Photograph by Charles Knowles.
October 6, 2015
One thing human beings cannot wrap their heads around is a vitality devoid of emotions. A life that simply lives without pleasure and aggressiveness, jealousy and happiness, is largely impenetrable to us if we try to approach it through the apparatus of empathy and projective identification.
Plato was still convinced that he could have indirect access to something like vegetal desire, which he deduced from the fact that plants wilted in the absence of water. Predicated on lack, desire, along with the frustration that its non-satisfaction provoked, was seen as the hallmark of life itself, of anything that or anyone who depended on uncertain sources of nourishment for survival.
In Dante’s Divine Comedy we glimpse the psychological underpinnings of the human self-comparison with plants and the terror it provokes. The sentient trees and bushes inhabiting his “Inferno” weep, moan, and emit “[t]hese loud, unhappy voices” (Canto XIII, 25-30).[i] From a broken twig, “words and blood,” parole e sangue, gush forth together (40-5). And the bush Dante addresses says in response: “Indeed your sweet words break me / Away from silence [non posso tacere]: let it not weigh on your ears / If I am enticed to prattle a bit, for your sake” (55-60).
It turns out that Dante’s infernal talking plants are the souls of those who, having committed suicide, are punished with vegetal incarnations for taking their own lives. If these plants are allowed to speak, it is because their bodies are but the vehicles for human spirits, pieces of sentient matter that trap the souls of sinners and cause them pain and suffering “in the poisoned shade of the bushes we are” (105-10). Simply put, hell, for Dante, is human thought, speech, and sensation trapped in the body of a plant.
Unlike ancient Greeks, who deemed reincarnation in a noble laurel tree or an oak to be one of the highest distinctions the soul of a hero could receive, Dante highlights the inappropriateness of vegetal corporeity to human emotions and modes of self-expression. What causes the most suffering to a sinner condemned to live as a bush or a tree, spitting out words and blood, is the unbridgeable gap between the capacities of her psyche and the limitations of her body, “the tangled, fractured shape it now was crushed to” (132). A veritable ontological abyss opens between the human and the plant, an abyss not spanned but, on the contrary, accentuated by the incarnation of the one in the other.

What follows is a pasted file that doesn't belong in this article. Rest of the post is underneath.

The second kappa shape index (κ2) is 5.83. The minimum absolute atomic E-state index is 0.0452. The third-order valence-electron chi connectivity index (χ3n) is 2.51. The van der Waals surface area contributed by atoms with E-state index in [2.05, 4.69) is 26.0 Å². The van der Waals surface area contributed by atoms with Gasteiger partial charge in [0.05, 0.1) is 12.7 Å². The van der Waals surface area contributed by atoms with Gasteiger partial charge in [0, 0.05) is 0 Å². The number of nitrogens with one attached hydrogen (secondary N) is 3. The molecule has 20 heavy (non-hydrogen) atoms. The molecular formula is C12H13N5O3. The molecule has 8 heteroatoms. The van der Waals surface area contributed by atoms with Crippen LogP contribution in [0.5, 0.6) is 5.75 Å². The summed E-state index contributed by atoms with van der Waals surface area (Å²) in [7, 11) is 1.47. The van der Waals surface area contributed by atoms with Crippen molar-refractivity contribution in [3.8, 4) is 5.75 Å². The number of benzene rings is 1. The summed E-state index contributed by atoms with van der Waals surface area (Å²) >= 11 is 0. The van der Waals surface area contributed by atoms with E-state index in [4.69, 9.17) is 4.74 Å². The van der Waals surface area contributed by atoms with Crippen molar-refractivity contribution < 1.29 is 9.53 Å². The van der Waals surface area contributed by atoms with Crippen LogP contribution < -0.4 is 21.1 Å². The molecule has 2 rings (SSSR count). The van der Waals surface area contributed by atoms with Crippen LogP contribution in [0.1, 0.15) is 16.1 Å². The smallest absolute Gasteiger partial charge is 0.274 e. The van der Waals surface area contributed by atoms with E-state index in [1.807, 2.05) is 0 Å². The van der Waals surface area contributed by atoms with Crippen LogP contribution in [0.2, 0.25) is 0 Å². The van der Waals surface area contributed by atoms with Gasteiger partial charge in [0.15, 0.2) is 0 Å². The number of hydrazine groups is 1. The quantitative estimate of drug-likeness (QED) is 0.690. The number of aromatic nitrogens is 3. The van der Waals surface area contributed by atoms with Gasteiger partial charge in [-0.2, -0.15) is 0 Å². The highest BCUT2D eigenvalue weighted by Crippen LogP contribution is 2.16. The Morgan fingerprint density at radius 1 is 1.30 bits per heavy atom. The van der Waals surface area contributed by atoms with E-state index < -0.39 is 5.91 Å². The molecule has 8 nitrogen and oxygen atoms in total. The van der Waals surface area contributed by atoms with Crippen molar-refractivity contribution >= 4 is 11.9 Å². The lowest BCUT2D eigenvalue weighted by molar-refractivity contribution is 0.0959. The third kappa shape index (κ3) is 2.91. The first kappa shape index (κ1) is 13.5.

And this gap will remain open for centuries to come, partly due to the real otherness of the vegetal to the human, and partly due to the repression of the plant in us, that is to say, of the impersonal, non-objectivizing consciousness that typically goes under the name the unconscious. Jacques Lacan will maintain (and perhaps even widen) the ontological distance separating us from plants thanks to a casual interpretation of Matthew 6:28—“Consider the lilies that grow in the fields; they do not work, they do not spin”—in one of his seminars. In The Other Side of Psychoanalysis, he will note: “It is true that we can well imagine the lily in the fields as a body entirely given over to jouissance—each stage of its growth identical to a formless sensation. The plant’s jouissance. Nothing in any case makes it possible to escape it. It is perhaps infinitely painful to be a plant. Well, nobody amuses themselves by thinking about this, except me.”[ii]